[ale] grub rescue

Derek Atkins derek at ihtfp.com
Sat Feb 18 17:19:27 EST 2012

A related question:  Where is your /boot partition?

Assuming you are using dm-crypt and LUKS, then most likely your /boot
would be unencrypted and your /root would be encrypted -- and it would ask
you for a password to boot up.  However I don't see a /boot partition. 
Was it part of the extended partition?

My guess is that your /boot partition is hidden somewhere in your extended
partition map and it got destroyed at the same time as your root
partition.  Or did you have a combined boot/root partition, in which case
I have to ask how it was encrypted?  But if you did have two partitions
then unless you want to spend lots of hours scrounging your disk to *find*
those partitions you may very well be out of luck.

Right now I highly doubt that any linux recovery is going to find your
data, because the disk would tell the system that "there ain't no data
here".   What I would do, before you go futzing with anything, is make a
complete backup of your disk.  Get another disk and do a dd from this disk
to the other disk.  Then you can start futzing with the partition tables
and, worst case, recover from the backup in case thingsdon't work out.  My
fear would be if you start futzing with the extended partition table and
get it wrong you might end up overwriting real data.

Once you make your copy, try making all your unallocated space into a
single linux partition.  Then you can dd the first few MB off into a file
(running a RAMDISK rescue environment, of course) and use 'file' to see if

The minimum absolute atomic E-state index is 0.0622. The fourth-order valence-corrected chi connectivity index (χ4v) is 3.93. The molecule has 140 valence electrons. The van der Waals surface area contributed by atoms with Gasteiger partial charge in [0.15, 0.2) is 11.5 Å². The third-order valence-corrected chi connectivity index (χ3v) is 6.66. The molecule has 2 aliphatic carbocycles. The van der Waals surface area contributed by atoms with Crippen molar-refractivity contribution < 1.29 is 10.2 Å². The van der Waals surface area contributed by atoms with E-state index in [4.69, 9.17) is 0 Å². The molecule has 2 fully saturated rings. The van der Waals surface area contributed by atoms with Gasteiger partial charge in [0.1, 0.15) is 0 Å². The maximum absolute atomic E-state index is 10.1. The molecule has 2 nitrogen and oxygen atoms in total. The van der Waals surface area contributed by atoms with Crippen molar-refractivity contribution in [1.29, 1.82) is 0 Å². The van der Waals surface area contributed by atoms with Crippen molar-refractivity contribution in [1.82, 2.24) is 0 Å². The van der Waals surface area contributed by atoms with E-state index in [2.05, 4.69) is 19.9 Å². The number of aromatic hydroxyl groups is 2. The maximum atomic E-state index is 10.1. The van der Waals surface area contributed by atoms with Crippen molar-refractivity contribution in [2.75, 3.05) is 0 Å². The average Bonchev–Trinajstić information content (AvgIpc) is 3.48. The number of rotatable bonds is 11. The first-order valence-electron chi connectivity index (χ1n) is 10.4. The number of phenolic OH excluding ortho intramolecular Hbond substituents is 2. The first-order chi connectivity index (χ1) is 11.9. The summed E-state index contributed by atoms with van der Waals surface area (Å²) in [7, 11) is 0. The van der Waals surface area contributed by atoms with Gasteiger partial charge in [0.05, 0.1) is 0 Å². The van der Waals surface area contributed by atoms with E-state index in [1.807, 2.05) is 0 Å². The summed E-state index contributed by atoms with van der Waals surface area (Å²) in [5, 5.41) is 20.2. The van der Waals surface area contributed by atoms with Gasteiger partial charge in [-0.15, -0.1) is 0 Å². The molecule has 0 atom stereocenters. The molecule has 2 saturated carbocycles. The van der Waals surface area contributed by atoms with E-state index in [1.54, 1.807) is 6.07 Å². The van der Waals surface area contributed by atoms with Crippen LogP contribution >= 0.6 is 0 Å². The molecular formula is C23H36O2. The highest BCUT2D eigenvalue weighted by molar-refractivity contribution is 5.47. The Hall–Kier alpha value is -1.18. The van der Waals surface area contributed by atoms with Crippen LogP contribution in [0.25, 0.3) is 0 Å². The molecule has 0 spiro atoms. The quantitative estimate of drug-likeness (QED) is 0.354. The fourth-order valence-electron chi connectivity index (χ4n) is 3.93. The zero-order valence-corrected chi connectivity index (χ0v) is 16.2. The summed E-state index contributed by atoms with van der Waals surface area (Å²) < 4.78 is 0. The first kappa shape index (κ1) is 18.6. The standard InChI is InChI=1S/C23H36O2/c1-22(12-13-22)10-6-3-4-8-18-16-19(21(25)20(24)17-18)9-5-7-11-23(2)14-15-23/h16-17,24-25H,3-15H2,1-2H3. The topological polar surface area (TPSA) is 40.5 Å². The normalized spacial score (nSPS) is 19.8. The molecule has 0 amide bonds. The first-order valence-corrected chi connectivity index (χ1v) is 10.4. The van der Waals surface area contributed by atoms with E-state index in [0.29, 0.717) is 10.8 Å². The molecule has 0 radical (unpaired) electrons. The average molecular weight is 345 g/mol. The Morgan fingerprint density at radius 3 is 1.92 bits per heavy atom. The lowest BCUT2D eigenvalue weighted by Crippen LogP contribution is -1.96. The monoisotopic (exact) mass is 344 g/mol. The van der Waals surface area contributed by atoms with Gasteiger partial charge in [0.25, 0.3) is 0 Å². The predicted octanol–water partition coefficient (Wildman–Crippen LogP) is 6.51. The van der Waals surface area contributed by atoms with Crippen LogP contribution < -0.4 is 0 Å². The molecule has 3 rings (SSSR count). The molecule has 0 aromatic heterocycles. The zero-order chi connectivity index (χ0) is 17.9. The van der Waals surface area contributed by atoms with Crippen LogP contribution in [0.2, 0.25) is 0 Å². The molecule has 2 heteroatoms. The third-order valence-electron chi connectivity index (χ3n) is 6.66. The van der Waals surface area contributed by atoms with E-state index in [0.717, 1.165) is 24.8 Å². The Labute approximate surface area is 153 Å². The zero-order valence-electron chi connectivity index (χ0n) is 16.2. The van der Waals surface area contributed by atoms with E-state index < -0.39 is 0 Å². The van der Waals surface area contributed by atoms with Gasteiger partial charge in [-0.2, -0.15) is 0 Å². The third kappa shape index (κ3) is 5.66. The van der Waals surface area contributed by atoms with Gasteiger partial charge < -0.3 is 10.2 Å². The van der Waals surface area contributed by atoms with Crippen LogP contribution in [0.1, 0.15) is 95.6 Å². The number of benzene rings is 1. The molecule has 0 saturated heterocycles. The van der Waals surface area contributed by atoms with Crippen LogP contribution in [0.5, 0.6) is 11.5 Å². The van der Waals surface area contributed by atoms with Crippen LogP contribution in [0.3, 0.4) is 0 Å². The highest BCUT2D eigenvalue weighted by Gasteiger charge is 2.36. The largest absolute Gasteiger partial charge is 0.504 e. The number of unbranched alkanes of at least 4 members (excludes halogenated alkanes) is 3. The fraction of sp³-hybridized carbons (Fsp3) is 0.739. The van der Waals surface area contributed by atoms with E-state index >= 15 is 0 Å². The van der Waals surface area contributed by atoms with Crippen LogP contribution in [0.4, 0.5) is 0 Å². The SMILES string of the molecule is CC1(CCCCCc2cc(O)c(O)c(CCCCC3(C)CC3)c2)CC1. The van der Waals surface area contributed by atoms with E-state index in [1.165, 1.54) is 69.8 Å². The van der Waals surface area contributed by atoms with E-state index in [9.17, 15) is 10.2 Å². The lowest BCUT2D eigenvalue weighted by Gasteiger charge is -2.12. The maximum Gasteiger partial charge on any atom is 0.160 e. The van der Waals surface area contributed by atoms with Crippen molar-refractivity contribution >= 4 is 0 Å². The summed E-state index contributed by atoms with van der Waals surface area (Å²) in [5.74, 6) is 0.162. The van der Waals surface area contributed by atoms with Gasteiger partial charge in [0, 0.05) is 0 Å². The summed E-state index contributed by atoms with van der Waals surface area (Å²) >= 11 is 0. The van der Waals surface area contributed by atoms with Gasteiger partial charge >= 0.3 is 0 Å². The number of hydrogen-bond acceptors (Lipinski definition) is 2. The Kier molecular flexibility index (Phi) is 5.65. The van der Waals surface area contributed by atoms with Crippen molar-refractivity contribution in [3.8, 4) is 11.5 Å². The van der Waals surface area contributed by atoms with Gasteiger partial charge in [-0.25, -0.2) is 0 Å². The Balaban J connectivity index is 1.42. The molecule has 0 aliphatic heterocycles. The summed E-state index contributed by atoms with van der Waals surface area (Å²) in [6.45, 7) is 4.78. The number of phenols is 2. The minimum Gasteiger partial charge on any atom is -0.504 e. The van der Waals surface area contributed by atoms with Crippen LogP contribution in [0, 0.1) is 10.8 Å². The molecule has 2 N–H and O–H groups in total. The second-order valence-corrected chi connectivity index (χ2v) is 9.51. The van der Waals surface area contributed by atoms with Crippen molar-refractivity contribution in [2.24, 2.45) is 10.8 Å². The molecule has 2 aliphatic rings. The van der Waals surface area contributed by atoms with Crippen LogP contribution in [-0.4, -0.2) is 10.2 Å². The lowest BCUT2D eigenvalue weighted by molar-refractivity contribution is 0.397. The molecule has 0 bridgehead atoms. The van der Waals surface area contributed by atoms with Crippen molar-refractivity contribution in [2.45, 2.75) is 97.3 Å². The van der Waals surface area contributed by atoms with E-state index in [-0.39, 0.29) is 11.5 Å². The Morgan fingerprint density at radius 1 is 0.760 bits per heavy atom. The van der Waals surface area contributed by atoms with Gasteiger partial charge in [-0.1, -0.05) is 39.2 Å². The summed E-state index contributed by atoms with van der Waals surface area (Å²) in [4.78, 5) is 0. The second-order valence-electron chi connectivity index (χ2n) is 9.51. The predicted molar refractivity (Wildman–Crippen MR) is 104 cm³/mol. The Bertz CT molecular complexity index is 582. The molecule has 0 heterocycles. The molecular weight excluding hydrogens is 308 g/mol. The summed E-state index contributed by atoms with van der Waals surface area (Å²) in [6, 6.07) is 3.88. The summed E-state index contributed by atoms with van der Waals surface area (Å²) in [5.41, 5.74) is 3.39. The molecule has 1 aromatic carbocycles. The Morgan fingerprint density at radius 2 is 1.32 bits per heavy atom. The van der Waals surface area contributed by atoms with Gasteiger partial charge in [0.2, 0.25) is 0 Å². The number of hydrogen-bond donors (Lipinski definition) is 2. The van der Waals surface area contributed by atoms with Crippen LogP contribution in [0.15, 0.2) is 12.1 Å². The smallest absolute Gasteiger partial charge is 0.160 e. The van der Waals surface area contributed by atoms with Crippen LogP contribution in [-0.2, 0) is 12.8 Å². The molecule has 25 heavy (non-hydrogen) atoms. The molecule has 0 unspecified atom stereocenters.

you got it right.  Were you using LVM?  Then from there you might be able
to get lucky and find your partition endpoints.  But honestly, I suspect
you're going to have a hard time recovering if you had multiple partitions
in that extended space.

Good Luck!


On Sat, February 18, 2012 2:43 pm, Michael Trausch wrote:
> That's not going to help if the root partition is not in the partition
> table, though.
> Additional questions for the OP: what partitioning utility was used to
> create the partition? Also, you said that the partition was encrypted, but
> if that is the case I assume you had to give the system a key at boot time
> before the kernel could even be loaded, is that correct?
> --
> Sent from my Ice Cream Sandwich!
> On Feb 18, 2012 2:36 PM, "Mike Thornton" <mrmthorntonlinux at gmail.com>
> wrote:
>>  Try the command 'update-grub' .  If that doesn't fix it see
>> CreatBootPartitionAfterInstall<https://help.ubuntu.com/community/CreateBootPartitionAfterInstall>
>> ( https://help.ubuntu.com/community/CreateBootPartitionAfterInstall )
>> On 2/18/2012 2:09 PM, John Pilman wrote:
>> I am re-sending this because I don't think my last attempt at this
>> post was successful.  I apologize if you are receiving it twice.
>> I got in a hurry when my laptop was booting.  It dual boots Windows 7
>> and Ubuntu 10.10.  While
>> booting I bumped the keyboard and I think it started a Windows
>> Recovery partition.  I waited and then exited when presented with that
>> choice, now I get:
>> 'error: no such partition'
>> grub rescue>
>> The ls command returns:
>> (hd0) (hd0,msdos5) (hd0,msdos4) (hd0,msdos3) (hd0,msdos2) (hd0,msdos1)
>> When I boot Ubuntu from a live USB and look at gparted I see:
>> /dev/sdb1  ntfs  PQMSERVICE                 13 GiB    diag
>> /dev/sdb2  ntfs  SYSTEM RESERVED   100 MiB    boot
>> /dev/sdb3  ntfs                                           94 GiB
>> /dev/sdb4  extended                                190 GiB
>> unallocated  unallocated                          185 GiB
>> /dev/sdb5  linux-swap                             5.86 GiB
>> I'm guessing my data is in the part marked unallocated.  Here's my
>> question:
>> Since I installed Ubuntu with encryption, would I be better off trying
>> to mount that partition and look for my data or
>> would you suggest I try to recreate or resurrect grub and its associated
>> table.
>> Also, I'm looking at trying 'testdisk' but the instructions tell you
>> to use the one for your OS.  I did not see specific instructions for
>> dual boot PCs.  Does anyone have a relevant hint here?
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       Derek Atkins                 617-623-3745
       derek at ihtfp.com             www.ihtfp.com
       Computer and Internet Security Consultant

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